Film Review: Deep Water (dir by Adrian Lyne)

Just released on Hulu, Deep Water is the funniest film of the year so far.

Ben Affleck stars as Vic Van Allen.  (Even his name is funny!)  Vic made a fortune by inventing a computer chip that is used to help drones track people down and blow them up.  Now, Vic is retired, living in a nice and small town, and publishing a photography/poetry magazine.  He enjoys going to parties with his friends, joking about committing murder, and riding the heck out of his bike.  Seriously, the shots of Affleck riding that bike are comparable to Will Ferrell playing the flute in Anchorman.

Ana de Armas plays Vic’s wife, Melinda.  Everyone, including Vic, knows that Melinda cheats on Vic with almost every man that she meets.  Vic accepts Melina’s infidelities on the condition that she not leave him and their daughter, Trixie (Grace Jenkins).  Of course, Vic does still get upset.  When Melinda’s former lover vanishes, Vic jokes to Melinda’s current lover that he killed the previous lover.  Everyone in town gets a good laugh out of that one.  Everyone, that is, but for Melinda and local busybody Don Wilson (Tracy Letts).

Both Melinda and Don think that Vic is capable of murder.  As far as Don is concerned, Vic is responsible for the death of every single person who has ever been blown by a drone.  Meanwhile, Melinda knows that there’s something strange about the way that Vic spends all of his time taking care of the hundreds of snails that he keeps in the basement.  Vic, of course, insists that he was just making a joke when he said that he was a murderer.  But then Vic actually does murder someone and things get complicated….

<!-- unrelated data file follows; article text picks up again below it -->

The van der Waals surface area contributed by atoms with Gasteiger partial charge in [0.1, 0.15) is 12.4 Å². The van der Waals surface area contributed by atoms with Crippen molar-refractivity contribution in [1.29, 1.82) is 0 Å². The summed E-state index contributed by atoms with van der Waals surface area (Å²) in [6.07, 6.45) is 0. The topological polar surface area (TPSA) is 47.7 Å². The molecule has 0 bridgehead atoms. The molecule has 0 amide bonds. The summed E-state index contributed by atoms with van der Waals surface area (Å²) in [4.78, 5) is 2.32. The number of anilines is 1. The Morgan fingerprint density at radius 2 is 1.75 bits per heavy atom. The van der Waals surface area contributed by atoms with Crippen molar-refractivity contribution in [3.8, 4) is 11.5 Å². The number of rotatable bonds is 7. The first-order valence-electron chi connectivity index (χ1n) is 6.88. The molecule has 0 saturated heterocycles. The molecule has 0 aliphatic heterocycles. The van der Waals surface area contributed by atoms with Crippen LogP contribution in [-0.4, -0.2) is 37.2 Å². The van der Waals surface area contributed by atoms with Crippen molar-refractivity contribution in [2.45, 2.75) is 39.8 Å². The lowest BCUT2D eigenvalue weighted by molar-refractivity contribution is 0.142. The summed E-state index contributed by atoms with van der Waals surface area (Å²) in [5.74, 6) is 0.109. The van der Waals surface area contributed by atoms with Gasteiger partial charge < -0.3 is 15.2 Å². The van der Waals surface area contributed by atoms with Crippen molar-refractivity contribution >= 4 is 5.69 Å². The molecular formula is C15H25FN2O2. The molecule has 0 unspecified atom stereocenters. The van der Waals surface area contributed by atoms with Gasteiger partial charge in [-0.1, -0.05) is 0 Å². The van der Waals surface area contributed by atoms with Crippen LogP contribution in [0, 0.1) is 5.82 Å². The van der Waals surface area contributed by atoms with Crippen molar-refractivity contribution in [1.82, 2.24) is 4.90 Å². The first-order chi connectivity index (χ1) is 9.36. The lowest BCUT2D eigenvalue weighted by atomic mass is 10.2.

From what I understand, Deep Water is supposed to be a serious thriller but I absolutely refuse to believe that it’s not actually meant to be a parody of the genre.  It’s director Adrian Lyne’s first film in 20 years.  Lyne is best know for directing movies like 9 1/2 Weeks, Fatal Attraction. Indecent Proposal, and Unfaithful and so many of the scenes in Deep Water feel as if they’ve been specifically designed as a way to poke fun at Lyne’s previous films that one can’t help but suspect that at least a few of the film’s laughs are meant to be intentional.  This is a film that features Ben Affleck, on a bicycle, chasing a car while the driver rants about how autocorrect is always ruining his text messages.  I absolutely refuse to accept that this was truly meant to be taken seriously.

That said, Affleck wanders through the film with a glum expression on his face, one that suggests that he wasn’t let in on the joke ahead of time.  Ana de Armas is ultimately defeated by a script that refuses to allow her character to behave with any consistency but she’s still smart enough to play Melinda as being a character who is at least partially aware that she’s in a movie.  As for Tracy Letts, I have never seen any reputable actor overact quite as much as Tracy Letts does towards the end of Deep Water.  It’s a sight to behold.

Adrian Lyne makes sure that the film looks good but he never manages to strike a consistent tone and the film’s plot is full of holes.  Affleck spends a lot of time gazing at snails while Ana de Armas throws a fit when her daughter keeps insisting that Alexa play Old MacDonald.  Tracy Letts, at one point, sees Affleck riding his bicycle and starts cursing like Linda Blair in The ExorcistDeep Water doesn’t really work as a thriller but, as a comedy, it’s a lot of fun.

3 responses to “Film Review: Deep Water (dir by Adrian Lyne)

  1. I tried to take your advice and watch this, but for some reason Hulu refuses to work for me every few days. Now I’m wondering if maybe it isn’t trying to protect me.
    I do want to watch it now though, Affleck notwithstanding

    About that overacting thing, I just watched Eric Roberts in The Pope of Greenwich Village yesterday, so..


  2. Pingback: Lisa Marie’s Week In Review: 3/14/22 — 3/20/22 | Through the Shattered Lens

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